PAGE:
Iranian oil embargo has a nasty ripple effect
When the US passed a law to impose sanctions on financial institutions dealing with Iran’s central bank, the punitive effects, supposedly meant to hurt the Islamic republic, were felt in far-flung places. Sri Lanka, for example, though a small buyer in terms of Iran’s overall oil exports, depends on Iran for 93 per cent of its crude oil, and is badly hit by the embargo. The situation is worsened by the fact that the country’s only refinery at Sapugaskanda, which is over 45 years old, can only handle crude oil from Iran and certain varieties from Saudi Arabia.
The US law signed by president Barack Obama on 31 December, bans from the US financial system any financial institutions paying Iran for oil, thereby effectively obstructing other countries buying it. The EU supported the US with a direct embargo on Iranian oil imports. The rest of the world has been given six months to ‘adjust’ before the sanctions take effect.
Sri Lanka enjoys friendly relations with Iran, which has helped out with a seven-month credit facility for oil imports, besides being a major buyer of tea and assisting in various development projects. On the other hand, the US is the country’s biggest trading partner. ‘We don’t want to antagonize any country,’ said Petroleum Industries Minister Susil Premajayantha, asserting that Sri Lanka had longstanding good relations with all concerned. While the government seeks a waiver of the sanctions from US authorities, it’s exploring the possibility of making good the shortfall through imports from Oman and Saudi Arabia. President Mahinda Rajapaksa told foreign correspondents in Colombo that ‘finally, the US and the West are not punishing Iran, but they are punishing us, small countries.’
India and China, the emerging Asian giants, have chosen to ignore the sanctions and use other routes by which to channel payments to Iran.
The Western sanctions are ostensibly aimed at punishing the Islamic republic for its nuclear programme. This is on the basis that Iran is believed to be developing a nuclear weapon. But US officials in their more candid moments have admitted that Iran does not have a nuclear weapon. When asked on CBS’s ‘Face the Nation’ on 8 January if Iran was trying to develop a nuclear weapon, US Defense Secretary Leon Panetta said: ‘No, but we know they are trying to develop a nuclear capability.’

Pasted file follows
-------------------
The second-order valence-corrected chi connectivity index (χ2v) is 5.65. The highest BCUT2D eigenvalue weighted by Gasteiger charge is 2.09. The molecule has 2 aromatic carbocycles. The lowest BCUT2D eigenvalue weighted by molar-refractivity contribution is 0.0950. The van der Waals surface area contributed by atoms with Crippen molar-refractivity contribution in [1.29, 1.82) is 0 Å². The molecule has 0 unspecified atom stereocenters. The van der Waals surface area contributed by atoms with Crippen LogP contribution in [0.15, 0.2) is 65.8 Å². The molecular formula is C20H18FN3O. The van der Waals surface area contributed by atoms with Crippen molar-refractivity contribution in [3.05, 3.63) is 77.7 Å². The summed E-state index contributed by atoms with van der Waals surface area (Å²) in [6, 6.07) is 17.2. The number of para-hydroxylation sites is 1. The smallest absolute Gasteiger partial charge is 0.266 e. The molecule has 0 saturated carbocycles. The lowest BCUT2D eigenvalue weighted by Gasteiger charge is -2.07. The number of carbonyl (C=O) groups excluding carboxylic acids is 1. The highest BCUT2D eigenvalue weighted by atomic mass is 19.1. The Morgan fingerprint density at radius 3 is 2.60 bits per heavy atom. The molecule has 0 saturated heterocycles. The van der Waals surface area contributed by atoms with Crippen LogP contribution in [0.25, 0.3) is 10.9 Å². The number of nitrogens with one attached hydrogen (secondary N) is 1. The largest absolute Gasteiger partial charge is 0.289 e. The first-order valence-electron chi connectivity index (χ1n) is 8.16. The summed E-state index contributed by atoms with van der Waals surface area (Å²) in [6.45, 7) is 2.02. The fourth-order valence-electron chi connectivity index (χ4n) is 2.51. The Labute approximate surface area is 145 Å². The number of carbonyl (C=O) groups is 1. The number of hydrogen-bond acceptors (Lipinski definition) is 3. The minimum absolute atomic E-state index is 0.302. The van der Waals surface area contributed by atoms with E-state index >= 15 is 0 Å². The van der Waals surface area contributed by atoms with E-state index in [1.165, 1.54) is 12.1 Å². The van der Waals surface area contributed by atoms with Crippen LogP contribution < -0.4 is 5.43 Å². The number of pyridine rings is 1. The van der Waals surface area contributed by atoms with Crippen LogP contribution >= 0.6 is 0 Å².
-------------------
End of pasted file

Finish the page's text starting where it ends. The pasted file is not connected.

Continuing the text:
The alarming aspect of the sanctions is that they are seen in many quarters as a precursor to military action. Analysts have warned that a US or Israeli strike against Iran’s nuclear facilities could ignite a major conflagration in the Middle East, since Iran would most certainly retaliate with the support of its allies in the region. Panetta earlier remarked that such a strike could ‘consume the Middle East in a confrontation and a conflict that we would regret’. That statement was met with outrage by the Israelis, who lodged a formal diplomatic protest with Washington.
Is the Western tendency to demonize Iran at odds with the reality? Iran, while it has not invaded anyone in recent history, has itself been the site of several ‘mysterious’ attacks on its nuclear scientists in the past few years. The most recent victim was Mostafa Ahmadi Roshan, who was killed by a bomb placed on his car in Tehran on 11January. Iran has accused the CIA of involvement; the US has denied the charge.
Iran asserts its right to develop nuclear technology for peaceful purposes, and is a signatory to the Nuclear Non-proliferation Treaty. The only nuclear power in the Middle East is in fact Israel, believed to have some 300 nuclear warheads. If anyone is under threat, by any realistic assessment, would it not seem to be Iran, and not the West or its Middle Eastern allies?
Lasanda Kurukulasuriya is a Sri Lankan journalist.
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